When I come to the words that Jesus spoke to the disciples in John's gospel about the servant who is not greater than the master, and in the humble station of the one sent on the order of one who is greater, I wonder if Jesus isn't telling the disciples, and me, about the ones to whom we are to listen. I wonder if Jesus is speaking not simply about the way we are to bear the witness that is in us, but also about the sources without which we have no witness.

It is a significant message, these Easter tidings, when one considers with what weight and seriousness we receive the words that come from media personalities and how lightly and glibly we ignore the witness of those we deem less important. It is an especially important message for a church whose leadership has, for centuries, given priority to the words of adult males, dismissing as na├»ve or even ignorant the voices of women, children, the aged, and those whose color - or collar - did not match their own.

Almost from the beginning, the good news of God has been made known to us by those of low station and degree. Shepherds, fishermen, grieving women. Throughout this history, God seeks to teach us that we must discipline ourselves not only for the telling but also in the  listening -- since only after we have truly heard can we tell others the good news we ourselves have received.

It is our place in this Eastertide to listen, to receive the good news of the Resurrection, to open our ears and our hearts, that we, too, may truly hear and so be overwhelmed with the joy of Easter. And only then to speak.

Wednesday, April 20, 2016

The word of God grew and multiplied . . .

The fact remains that we do not produce anything. We don't manufacture widgets or grow plants. What we do is tell a powerful story of how we have experienced God's work in the world. What grows, as a result, is not the Church, but the Word, the story, itself. It is God that plants, nurtures, and reaps the harvest. We are the means by which God accomplishes God's purposes. In other words, it is not our mission, but God's.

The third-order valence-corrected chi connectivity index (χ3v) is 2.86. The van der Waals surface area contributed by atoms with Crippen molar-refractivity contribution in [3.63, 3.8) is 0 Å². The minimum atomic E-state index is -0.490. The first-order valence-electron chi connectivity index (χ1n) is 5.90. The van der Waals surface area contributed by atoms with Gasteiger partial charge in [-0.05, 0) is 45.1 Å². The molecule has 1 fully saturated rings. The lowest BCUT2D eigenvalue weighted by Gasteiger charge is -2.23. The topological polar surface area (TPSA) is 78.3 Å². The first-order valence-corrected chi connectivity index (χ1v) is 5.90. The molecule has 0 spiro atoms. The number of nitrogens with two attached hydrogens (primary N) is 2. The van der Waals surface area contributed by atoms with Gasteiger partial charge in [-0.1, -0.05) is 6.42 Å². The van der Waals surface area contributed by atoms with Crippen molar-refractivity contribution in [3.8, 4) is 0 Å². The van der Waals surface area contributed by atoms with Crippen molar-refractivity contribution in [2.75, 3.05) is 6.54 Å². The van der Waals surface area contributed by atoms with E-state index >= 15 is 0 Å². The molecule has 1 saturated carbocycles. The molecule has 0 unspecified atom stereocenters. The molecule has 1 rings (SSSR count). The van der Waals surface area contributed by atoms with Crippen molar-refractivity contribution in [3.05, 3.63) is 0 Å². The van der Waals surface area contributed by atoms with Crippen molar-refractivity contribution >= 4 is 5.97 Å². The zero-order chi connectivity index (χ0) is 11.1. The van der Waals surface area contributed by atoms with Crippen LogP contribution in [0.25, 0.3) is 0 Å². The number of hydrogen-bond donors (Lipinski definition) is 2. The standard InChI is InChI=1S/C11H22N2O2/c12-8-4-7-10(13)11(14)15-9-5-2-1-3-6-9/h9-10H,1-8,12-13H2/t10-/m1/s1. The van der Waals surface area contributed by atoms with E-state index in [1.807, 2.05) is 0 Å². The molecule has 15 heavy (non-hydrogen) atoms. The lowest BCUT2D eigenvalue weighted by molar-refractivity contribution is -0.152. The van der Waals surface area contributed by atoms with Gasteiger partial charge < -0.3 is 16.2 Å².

In Acts 12, we are told that "The word of God grew and multiplied." It is important to note that it was not the church that grew and multiplied - but the Word of God. The fact makes me think that sometimes, we in the church get it all a bit backwards.

Image result for barnabas and saul
We often believe, I think, that we continue to operate out of a fundamentally institutional model of church. We think it's a business -- a holy business, granted -- but a business nonetheless. We tend to think of our Gospel proclamation as our "product" and build our efforts around marketing and public relations.
In the Acts of the Apostles, we are presented with the image of a harvest so abundant that it must be shared. The experience of the early Church is not unlike am investor in a bull market -- so many good things are happening in the lives of so many people, that the stories cannot be contained. Ultimately, they must share what they receive.

This is so opposite our own experience of Church in these days. They did not experience anxiety over dwindling resources or get discouraged about hemorrhaging congregations. For the most part, our discussions of late are not about a going-out but a going-away. Not about sharing but about loss.
Re-reading the accounts from Act in Eastertide is a good reminder that the key element in all these stories is generosity: not stories of in-gathering, but of giving away. Success for them was not so much about building up large congregations or "growing" the Church. It was simply about going -- and sharing what they had and what they knew.

Perhaps we need to practice this a bit more in our own experience. Perhaps we need to simply "to go and to share" the abundant grace that comes from all that God has done and continues to do in our lives. Just go and share -- and God will do the rest.